The Athens Review
Best selling sports author Jim Dent comes to Athens on Wednesday as the guest speaker of the Trinity Valley Community College Read Through the Valley Book Club.
Each year, the club, made of Trinity Valley Community College students and employees, studies a literary work. This year, the selection was Dent’s “Twelve Mighty Orphans.” Dent’s appearance is set for 1 p.m. to 3 p.m. at the TVCC auditorium, and is open to the public.
The orphans in the book are the Mighty Mites, the football team at Masonic Home in Fort Worth, that became a power in the 1920s and 1930s. Dent’s interest in the team grew out of a show he saw on ESPN in 2006 that featured former NFL linebacker Hardy Brown, known as one of the NFL’s hardest hitters in the 1950s.
“Steve Sabol asked him, ‘Is there anyone tougher than you?,”’ Dent said. “Hardy said, absolutely, positively not. Then he paused and said, ‘Unless it was at the Home.”’
The idea that an orphanage was able to field a team that competed at such a high level stirred Dent’s creative juices.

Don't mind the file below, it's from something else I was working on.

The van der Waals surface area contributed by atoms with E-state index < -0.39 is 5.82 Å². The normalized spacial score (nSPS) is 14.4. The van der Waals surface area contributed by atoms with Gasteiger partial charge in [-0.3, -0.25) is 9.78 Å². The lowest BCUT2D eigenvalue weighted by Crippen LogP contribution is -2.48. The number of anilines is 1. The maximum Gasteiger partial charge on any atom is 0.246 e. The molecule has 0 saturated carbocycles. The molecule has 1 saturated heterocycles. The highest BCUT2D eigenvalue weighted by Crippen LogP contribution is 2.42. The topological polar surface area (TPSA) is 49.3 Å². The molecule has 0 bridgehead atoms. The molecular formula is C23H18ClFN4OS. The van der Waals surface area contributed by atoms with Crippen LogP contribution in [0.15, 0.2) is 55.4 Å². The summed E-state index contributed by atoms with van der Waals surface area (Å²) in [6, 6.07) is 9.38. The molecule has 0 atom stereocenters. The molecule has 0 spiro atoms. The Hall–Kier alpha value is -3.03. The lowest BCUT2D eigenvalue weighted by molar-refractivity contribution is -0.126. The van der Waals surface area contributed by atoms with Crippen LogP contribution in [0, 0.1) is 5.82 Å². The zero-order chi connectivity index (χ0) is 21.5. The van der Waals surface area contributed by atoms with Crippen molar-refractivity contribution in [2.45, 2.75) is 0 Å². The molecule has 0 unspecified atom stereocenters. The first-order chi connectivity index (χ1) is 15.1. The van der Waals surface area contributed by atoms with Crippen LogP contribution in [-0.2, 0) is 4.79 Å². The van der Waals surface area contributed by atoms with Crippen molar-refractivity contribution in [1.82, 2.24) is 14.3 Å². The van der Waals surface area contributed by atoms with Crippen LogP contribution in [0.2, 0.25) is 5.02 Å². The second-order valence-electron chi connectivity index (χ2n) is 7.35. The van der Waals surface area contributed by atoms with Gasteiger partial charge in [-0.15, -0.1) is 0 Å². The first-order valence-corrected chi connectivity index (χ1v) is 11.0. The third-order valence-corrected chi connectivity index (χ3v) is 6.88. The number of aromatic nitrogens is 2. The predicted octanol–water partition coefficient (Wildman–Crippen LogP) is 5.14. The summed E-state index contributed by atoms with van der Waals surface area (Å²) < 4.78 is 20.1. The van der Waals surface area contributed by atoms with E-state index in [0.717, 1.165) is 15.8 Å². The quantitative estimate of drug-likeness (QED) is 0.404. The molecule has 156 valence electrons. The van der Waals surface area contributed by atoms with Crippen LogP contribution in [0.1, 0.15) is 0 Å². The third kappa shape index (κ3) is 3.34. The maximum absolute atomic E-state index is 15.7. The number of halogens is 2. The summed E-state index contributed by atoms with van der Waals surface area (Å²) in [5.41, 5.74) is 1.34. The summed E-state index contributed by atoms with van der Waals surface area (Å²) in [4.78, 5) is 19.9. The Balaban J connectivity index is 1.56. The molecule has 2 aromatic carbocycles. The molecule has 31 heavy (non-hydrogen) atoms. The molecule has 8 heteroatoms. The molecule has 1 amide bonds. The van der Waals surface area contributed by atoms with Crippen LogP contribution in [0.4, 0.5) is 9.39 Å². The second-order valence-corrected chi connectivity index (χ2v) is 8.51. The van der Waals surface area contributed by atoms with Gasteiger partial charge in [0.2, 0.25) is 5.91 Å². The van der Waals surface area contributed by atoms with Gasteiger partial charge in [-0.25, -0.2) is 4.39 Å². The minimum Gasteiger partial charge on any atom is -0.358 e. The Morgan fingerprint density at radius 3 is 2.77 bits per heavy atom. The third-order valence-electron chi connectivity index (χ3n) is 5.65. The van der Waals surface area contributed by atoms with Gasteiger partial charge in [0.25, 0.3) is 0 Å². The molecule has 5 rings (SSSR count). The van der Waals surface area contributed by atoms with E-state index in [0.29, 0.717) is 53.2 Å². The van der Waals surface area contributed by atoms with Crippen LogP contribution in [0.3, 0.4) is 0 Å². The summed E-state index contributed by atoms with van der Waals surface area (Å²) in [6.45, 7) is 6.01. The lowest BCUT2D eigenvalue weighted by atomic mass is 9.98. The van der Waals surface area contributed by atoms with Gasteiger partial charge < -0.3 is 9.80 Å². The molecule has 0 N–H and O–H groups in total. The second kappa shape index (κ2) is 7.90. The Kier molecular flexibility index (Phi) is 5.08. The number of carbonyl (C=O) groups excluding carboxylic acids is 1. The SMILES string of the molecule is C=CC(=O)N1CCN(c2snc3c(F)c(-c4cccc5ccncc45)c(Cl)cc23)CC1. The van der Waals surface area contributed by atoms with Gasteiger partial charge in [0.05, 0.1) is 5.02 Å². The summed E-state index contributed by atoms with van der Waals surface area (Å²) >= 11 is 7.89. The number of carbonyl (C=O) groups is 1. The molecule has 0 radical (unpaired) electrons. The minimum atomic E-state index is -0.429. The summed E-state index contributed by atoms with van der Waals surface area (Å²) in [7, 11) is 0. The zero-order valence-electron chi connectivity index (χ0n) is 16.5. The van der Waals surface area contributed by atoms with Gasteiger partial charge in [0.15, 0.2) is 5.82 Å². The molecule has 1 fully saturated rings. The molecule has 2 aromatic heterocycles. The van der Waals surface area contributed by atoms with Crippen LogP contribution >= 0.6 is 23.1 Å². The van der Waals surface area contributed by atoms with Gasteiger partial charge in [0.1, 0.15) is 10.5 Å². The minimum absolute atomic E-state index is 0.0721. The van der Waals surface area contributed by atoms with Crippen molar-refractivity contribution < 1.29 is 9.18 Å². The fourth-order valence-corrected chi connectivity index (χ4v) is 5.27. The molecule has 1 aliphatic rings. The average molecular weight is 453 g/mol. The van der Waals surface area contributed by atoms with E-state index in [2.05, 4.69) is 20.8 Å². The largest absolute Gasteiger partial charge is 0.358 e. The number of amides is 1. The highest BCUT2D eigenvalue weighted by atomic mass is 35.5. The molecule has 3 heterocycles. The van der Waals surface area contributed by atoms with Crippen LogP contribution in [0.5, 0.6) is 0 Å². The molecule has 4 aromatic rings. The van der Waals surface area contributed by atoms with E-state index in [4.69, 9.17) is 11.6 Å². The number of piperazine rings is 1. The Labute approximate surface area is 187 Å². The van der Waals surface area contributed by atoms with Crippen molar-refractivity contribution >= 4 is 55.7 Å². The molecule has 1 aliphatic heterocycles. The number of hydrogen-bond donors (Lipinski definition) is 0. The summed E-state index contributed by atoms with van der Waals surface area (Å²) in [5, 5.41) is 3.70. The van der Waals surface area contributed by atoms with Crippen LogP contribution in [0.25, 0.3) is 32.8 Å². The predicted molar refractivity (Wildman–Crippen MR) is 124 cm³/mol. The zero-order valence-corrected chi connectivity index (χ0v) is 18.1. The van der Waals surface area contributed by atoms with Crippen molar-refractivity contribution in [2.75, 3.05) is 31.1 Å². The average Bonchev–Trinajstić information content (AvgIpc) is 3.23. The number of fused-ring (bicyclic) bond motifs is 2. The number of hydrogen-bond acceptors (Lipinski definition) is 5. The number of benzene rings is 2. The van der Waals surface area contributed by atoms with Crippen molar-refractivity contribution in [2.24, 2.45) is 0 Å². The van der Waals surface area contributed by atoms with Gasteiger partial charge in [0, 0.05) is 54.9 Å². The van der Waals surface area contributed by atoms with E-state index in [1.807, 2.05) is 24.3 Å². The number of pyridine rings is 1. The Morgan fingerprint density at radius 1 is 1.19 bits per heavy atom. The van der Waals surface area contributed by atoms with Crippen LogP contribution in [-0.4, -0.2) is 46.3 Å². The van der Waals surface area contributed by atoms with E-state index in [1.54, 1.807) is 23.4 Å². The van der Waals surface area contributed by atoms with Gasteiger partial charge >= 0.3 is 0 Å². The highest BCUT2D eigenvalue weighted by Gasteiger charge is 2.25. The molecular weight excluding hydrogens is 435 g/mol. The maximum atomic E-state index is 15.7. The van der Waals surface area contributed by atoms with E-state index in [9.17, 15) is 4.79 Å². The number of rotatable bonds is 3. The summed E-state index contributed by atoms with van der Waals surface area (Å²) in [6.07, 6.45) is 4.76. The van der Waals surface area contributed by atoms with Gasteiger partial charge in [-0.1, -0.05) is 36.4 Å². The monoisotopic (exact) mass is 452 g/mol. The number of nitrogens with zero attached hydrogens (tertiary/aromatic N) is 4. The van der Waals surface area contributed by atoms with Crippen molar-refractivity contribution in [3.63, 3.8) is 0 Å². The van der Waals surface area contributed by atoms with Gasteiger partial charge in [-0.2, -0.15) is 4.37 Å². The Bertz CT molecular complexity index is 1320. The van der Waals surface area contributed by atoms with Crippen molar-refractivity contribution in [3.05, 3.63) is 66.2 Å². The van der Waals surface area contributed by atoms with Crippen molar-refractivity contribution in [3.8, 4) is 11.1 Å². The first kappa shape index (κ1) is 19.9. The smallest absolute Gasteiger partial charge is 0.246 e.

“I was a newspaper reporter for a long time, and I love digging into stories,” Dent said. “When I get hold of a story that I really like, I get an adrenaline rush. It’s a good thing too, because I’ve got to write 100,000 words on this subject.”
Dent’s research took him to the Fort Worth Library, where microfilm of old copies of the Fort Worth Press and Fort Worth Star Telegram contained a wealth of Mighty Mite stories. He was also able to track down the living members of some of the Masonic Home teams of the era.
Dent wove the newspaper accounts and player’s remembrances into a story that has sold more than 250,000 copies since its 2007 release.
“It got off to a little bit of a slow start, because it happened so long ago that the story got lost,” Dent said. “A lot of times it’s word-of-mouth that helps you sell books. Once it got going, this thing snowballed. The book continues to keep selling at an amazing pace.”
Dent covered the Dallas Cowboys for the Dallas Times Herald for more than a decade, then segued into the longer form with “The Junction Boys,” in 1997. Dent said the book grew out of stories former Cowboy assistant coach Gene Stallings had told him about the tortuous summer football camp Coach Paul “Bear” Bryant put his Texas A&M team through in 1954.
Dent returns to Texas high school football for his next work. “The Kids Got it Right,” the story of how the 1965 Big 33 All Stars broke down racial walls. Bill Bradley of Palestine, a future Texas Longhorn and Philadelphia Eagle, and Jerry Levias, the Southwest Conference’s first break-out black football star at SMU, are featured in the book.